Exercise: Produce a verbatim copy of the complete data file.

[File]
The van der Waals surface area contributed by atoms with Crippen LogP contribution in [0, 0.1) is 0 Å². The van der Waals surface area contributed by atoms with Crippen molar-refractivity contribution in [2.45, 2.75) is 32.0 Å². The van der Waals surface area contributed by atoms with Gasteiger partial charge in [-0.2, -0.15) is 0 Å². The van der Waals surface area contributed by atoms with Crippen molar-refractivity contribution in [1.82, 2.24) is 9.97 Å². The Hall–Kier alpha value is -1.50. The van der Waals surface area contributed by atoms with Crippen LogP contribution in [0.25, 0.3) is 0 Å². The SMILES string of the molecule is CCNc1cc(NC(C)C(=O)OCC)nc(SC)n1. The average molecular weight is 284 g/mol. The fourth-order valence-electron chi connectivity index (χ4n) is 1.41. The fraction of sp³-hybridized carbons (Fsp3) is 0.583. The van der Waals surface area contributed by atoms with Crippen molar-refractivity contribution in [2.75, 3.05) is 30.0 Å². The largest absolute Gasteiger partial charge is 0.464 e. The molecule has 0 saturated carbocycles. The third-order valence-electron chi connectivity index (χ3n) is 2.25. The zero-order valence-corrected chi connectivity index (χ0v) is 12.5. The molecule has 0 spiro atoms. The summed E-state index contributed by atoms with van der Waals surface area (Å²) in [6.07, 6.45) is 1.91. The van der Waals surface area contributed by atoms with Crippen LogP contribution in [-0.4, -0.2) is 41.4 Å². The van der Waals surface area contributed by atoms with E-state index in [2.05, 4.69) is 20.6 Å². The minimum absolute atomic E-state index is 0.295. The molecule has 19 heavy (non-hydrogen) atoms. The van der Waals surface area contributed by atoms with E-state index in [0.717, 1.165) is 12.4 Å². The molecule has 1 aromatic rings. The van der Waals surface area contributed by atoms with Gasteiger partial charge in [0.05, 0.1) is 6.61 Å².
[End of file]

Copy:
The van der Waals surface area contributed by atoms with Crippen LogP contribution in [0, 0.1) is 0 Å². The van der Waals surface area contributed by atoms with Crippen molar-refractivity contribution in [2.45, 2.75) is 32.0 Å². The van der Waals surface area contributed by atoms with Gasteiger partial charge in [-0.2, -0.15) is 0 Å². The van der Waals surface area contributed by atoms with Crippen molar-refractivity contribution in [1.82, 2.24) is 9.97 Å². The Hall–Kier alpha value is -1.50. The van der Waals surface area contributed by atoms with Crippen LogP contribution in [0.25, 0.3) is 0 Å². The SMILES string of the molecule is CCNc1cc(NC(C)C(=O)OCC)nc(SC)n1. The average molecular weight is 284 g/mol. The fourth-order valence-electron chi connectivity index (χ4n) is 1.41. The fraction of sp³-hybridized carbons (Fsp3) is 0.583. The van der Waals surface area contributed by atoms with Crippen molar-refractivity contribution in [2.75, 3.05) is 30.0 Å². The largest absolute Gasteiger partial charge is 0.464 e. The molecule has 0 saturated carbocycles. The third-order valence-electron chi connectivity index (χ3n) is 2.25. The zero-order valence-corrected chi connectivity index (χ0v) is 12.5. The molecule has 0 spiro atoms. The summed E-state index contributed by atoms with van der Waals surface area (Å²) in [6.07, 6.45) is 1.91. The van der Waals surface area contributed by atoms with Crippen LogP contribution in [-0.4, -0.2) is 41.4 Å². The van der Waals surface area contributed by atoms with E-state index in [2.05, 4.69) is 20.6 Å². The minimum absolute atomic E-state index is 0.295. The molecule has 19 heavy (non-hydrogen) atoms. The van der Waals surface area contributed by atoms with E-state index in [0.717, 1.165) is 12.4 Å². The molecule has 1 aromatic rings. The van der Waals surface area contributed by atoms with Gasteiger partial charge in [0.05, 0.1) is 6.61 Å².